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Creativity in secondary school
Pages 6 (1506 words)
In this practice different parts of the brain communicate with each other, and learning depends on this interaction. The visual, auditory and memory sections of the brain interact to understand and solve a problem. In simple terms the brain has two…
Implementing such a model where arts and creativity are used to overcome learning barriers can be used to help improve the learning process.
Parents and teachers can help students in devising thinking patterns and problem-solving skills by utilizing creativity. It includes giving the students the choice and the liberty to learn by trying and making as many mistakes as they safely can. It also implies that the teachers will have to drown their rigid normative thinking and respect the creative ways that the students pursue. It must be noted that this type of parental encouragement and education requires creative teaching processes as well, which is hard to practice in secondary schools considering their rigid subjects. The learned curriculum is everything that students learn in school (Fautley and Savage, 2010). The selection of words communicated in language and encouragement to experiment without the fear of failure are the two crucial aspects in achieving such a goal.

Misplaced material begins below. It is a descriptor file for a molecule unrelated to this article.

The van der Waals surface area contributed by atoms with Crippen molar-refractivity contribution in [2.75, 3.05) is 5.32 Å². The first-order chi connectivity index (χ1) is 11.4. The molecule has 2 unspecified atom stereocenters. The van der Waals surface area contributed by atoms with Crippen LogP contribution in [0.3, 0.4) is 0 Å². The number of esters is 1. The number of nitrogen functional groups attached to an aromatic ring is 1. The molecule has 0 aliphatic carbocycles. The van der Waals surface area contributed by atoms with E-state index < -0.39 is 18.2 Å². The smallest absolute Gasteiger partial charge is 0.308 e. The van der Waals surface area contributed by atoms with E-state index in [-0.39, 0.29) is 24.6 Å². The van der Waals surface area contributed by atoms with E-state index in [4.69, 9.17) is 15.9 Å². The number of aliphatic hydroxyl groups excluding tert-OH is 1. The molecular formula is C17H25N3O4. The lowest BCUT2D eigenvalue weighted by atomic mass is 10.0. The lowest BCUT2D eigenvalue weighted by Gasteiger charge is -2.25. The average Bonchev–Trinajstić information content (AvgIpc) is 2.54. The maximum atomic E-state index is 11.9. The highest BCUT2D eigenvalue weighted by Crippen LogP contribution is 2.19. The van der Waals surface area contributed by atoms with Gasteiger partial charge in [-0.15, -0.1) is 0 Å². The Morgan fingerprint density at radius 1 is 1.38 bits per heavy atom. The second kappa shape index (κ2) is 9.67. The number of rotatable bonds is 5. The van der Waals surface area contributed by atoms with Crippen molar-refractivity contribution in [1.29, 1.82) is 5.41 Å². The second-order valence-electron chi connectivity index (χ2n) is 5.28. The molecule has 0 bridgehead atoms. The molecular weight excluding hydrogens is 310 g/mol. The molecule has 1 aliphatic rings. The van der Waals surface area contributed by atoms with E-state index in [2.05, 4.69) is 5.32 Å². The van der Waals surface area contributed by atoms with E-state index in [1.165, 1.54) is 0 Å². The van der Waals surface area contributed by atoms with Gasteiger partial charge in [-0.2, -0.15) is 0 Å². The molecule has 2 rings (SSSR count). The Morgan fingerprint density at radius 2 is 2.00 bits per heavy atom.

To use creativity the students have to look at a problem through various angles. It also implies that there cannot be a rigid solution to a problem. Artful activities have been proven to help students overcome learning barriers (Cochran, 1996). This is important because when a student comes up with a creative solution that doesnt not strictly match the predetermined result it can discourage him from further experimenting, especially when the result translates into bad grades. The teachers should be aware that this pattern can be incredibly negative that weeds out the creative process from their students’ psychology.
To encourage children to think creatively the teachers and parents should make efforts in asking them to observe their surroundings in a different way. An artist sees a way when there is an ‘aha!’ moment (Jalongo, 1999). Secondary schools education should be based around this principle where the students figure things out for themselves through their ‘aha!’ moment. ...
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